Poet, novelist and literary critic Parini (The Last Station ) examines the books he believes represent the soul of the American republic. Some of these books are masterpieces, others icons of a moment in American history. Throughout, Parini makes his case while wearing his learning lightly. All of these works, from William Bradford's Of Plymouth Plantation to Betty Friedan's The Feminine Mystique , had a profound impact on America's complex identity. The evolving American dynamic is noted in the way the subjects cluster: the American experiment (The Federalist Papers ); exploration of a continent (The Journals of Lewis and Clark ); a new connection with nature and self (Walden ); issues of race and urban ethnicity (Uncle Tom's Cabin and The Souls of Black Folk , among others); business and its opposite, the counterculture (How to Win Friends and Influence People and On the Road ). A terrific chapter explores Dr. Spock's The Common Sense Book of Baby and Child Care ("Spock said no to no"). A listing of 100 additional books with seismic impact rounds out this engaging discussion, which ought to be on the syllabus of American studies courses. (Nov. 4) [Page 45]. Copyright 2008 Reed Business Information.

Review by Publisher Summary 1

Looks at thirteen literary works that had a profound influence on American history, culture, and character, including "The Federalist Papers," "The Autobiography of Benjamin Franklin," "Uncle Tom's Cabin," "Walden," "The Adventures of Huckleberry Finn," "The Souls of Black Folk," "The Feminine Mystique," and "On the Road."

Review by Publisher Summary 2

Offers a thought-provoking look at thirteen literary works that had a profound influence on American history, culture, and character, including The Federalist Papers, The Autobiography of Benjamin Franklin, Uncle Tom's Cabin, Walden, The Adventures of Huckleberry Finn, The Souls of Black Folk, The Feminine Mystique, and On the Road. 25,000 first printing.

Review by Publisher Summary 3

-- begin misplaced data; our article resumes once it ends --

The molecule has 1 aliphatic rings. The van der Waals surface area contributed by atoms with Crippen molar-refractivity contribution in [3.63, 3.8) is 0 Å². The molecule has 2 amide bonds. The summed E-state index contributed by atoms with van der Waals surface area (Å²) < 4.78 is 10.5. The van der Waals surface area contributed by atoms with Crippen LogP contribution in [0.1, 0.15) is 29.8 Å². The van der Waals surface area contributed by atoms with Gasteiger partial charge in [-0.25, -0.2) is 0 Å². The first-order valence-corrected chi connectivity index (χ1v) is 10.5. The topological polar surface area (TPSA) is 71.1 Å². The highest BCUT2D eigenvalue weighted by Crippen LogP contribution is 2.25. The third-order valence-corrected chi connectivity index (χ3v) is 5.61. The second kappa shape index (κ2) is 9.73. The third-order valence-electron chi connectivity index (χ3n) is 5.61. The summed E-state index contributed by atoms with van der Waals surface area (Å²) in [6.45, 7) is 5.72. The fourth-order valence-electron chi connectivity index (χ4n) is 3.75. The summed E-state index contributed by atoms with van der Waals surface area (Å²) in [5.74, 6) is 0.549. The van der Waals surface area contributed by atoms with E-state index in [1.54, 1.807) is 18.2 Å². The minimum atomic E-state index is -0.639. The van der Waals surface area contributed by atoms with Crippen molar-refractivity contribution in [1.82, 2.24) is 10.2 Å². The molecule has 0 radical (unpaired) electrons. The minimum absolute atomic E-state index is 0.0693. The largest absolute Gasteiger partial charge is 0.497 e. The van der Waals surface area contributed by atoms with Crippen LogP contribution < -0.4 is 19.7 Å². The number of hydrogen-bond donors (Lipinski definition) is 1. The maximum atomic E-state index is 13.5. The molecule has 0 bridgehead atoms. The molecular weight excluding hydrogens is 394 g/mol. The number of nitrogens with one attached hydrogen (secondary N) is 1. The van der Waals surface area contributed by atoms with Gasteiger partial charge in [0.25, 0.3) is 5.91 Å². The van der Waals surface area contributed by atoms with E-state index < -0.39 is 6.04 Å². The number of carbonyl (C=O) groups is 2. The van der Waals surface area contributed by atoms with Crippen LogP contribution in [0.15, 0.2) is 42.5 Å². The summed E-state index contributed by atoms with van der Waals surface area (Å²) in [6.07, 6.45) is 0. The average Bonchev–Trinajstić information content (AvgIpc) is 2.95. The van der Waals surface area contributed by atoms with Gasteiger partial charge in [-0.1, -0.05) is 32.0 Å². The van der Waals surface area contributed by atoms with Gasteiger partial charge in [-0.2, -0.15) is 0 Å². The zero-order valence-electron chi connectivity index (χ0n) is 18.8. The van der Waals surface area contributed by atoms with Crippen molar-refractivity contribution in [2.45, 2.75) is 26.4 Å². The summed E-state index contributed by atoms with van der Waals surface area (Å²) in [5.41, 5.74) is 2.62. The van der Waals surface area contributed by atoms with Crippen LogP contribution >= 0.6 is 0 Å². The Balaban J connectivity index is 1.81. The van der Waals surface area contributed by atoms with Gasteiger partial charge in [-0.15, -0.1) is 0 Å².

“These thirteen books must be seen as representative, not definitive, works. They are nodal points, places where vast areas of thought and feeling gathered and dispersed, creating a nation as various and vibrant as the United States, which must be considered one of the most successful nation-states in modern history, and a republic built firmly on ideas, which are contained in its major texts. Where we have been must, of course, determine where we are going. My hope is that this book helps to show us where we have been and engenders a lively conversation about our destination, which seems perpetually in dispute.” —from Promised LandAmericans need periodic reminding that they are, to a great extent, people of the book—or, rather, books. In Promised Land, Jay Parini repossesses that vibrant, intellectual heritage by examining the life and times of thirteen "books that changed America." Each of the books has been a watershed, gathering intellectual currents already in motion and marking a turn in American life and thought. Their influence remains pervasive, however hidden, and in his essays Jay Parini demonstrates how these books entered American life and altered how we think and act in the world. The thirteen "books that changed America": Of Plymouth Plantation • The Federalist Papers • The Autobiography of Benjamin Franklin • The Journals of Lewis and Clark • Walden • Uncle Tom's Cabin • Adventures of Huckleberry Finn • The Souls of Black Folk • The Promised Land • How to Win Friends and Influence People • The Common Sense Book of Baby and Child Care • On the Road • The Feminine Mystique Promised Land offers a reading of the American psyche, allowing us to reflect on what our past means for who we are now. It is a rich and immensely readable work of cultural history that will appeal to all book lovers and students of the American character alike.